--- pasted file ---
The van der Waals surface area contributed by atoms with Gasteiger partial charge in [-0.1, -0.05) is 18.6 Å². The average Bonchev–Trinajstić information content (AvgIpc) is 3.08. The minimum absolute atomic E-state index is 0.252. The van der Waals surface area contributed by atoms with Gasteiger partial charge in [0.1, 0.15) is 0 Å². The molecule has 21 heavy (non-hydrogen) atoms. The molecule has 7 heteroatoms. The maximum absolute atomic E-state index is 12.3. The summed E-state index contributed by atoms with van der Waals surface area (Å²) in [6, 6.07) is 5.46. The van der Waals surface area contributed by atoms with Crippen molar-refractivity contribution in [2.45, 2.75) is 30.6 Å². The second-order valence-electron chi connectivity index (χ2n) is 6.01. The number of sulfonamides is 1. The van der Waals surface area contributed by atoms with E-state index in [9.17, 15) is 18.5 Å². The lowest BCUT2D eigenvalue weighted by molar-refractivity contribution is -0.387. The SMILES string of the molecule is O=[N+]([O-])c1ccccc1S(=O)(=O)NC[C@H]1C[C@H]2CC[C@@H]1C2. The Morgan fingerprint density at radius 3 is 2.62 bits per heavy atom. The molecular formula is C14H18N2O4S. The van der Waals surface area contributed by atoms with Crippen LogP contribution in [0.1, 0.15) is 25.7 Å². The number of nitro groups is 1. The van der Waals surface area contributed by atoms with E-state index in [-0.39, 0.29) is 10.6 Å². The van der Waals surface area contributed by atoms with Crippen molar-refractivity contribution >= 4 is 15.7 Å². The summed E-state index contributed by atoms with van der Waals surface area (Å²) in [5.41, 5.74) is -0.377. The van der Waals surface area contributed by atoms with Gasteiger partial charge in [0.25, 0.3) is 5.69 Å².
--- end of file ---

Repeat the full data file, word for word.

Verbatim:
The van der Waals surface area contributed by atoms with Gasteiger partial charge in [-0.1, -0.05) is 18.6 Å². The average Bonchev–Trinajstić information content (AvgIpc) is 3.08. The minimum absolute atomic E-state index is 0.252. The van der Waals surface area contributed by atoms with Gasteiger partial charge in [0.1, 0.15) is 0 Å². The molecule has 21 heavy (non-hydrogen) atoms. The molecule has 7 heteroatoms. The maximum absolute atomic E-state index is 12.3. The summed E-state index contributed by atoms with van der Waals surface area (Å²) in [6, 6.07) is 5.46. The van der Waals surface area contributed by atoms with Crippen molar-refractivity contribution in [2.45, 2.75) is 30.6 Å². The second-order valence-electron chi connectivity index (χ2n) is 6.01. The number of sulfonamides is 1. The van der Waals surface area contributed by atoms with E-state index in [9.17, 15) is 18.5 Å². The lowest BCUT2D eigenvalue weighted by molar-refractivity contribution is -0.387. The SMILES string of the molecule is O=[N+]([O-])c1ccccc1S(=O)(=O)NC[C@H]1C[C@H]2CC[C@@H]1C2. The Morgan fingerprint density at radius 3 is 2.62 bits per heavy atom. The molecular formula is C14H18N2O4S. The van der Waals surface area contributed by atoms with Crippen LogP contribution in [0.1, 0.15) is 25.7 Å². The number of nitro groups is 1. The van der Waals surface area contributed by atoms with E-state index in [-0.39, 0.29) is 10.6 Å². The van der Waals surface area contributed by atoms with Crippen molar-refractivity contribution >= 4 is 15.7 Å². The summed E-state index contributed by atoms with van der Waals surface area (Å²) in [5.41, 5.74) is -0.377. The van der Waals surface area contributed by atoms with Gasteiger partial charge in [0.25, 0.3) is 5.69 Å².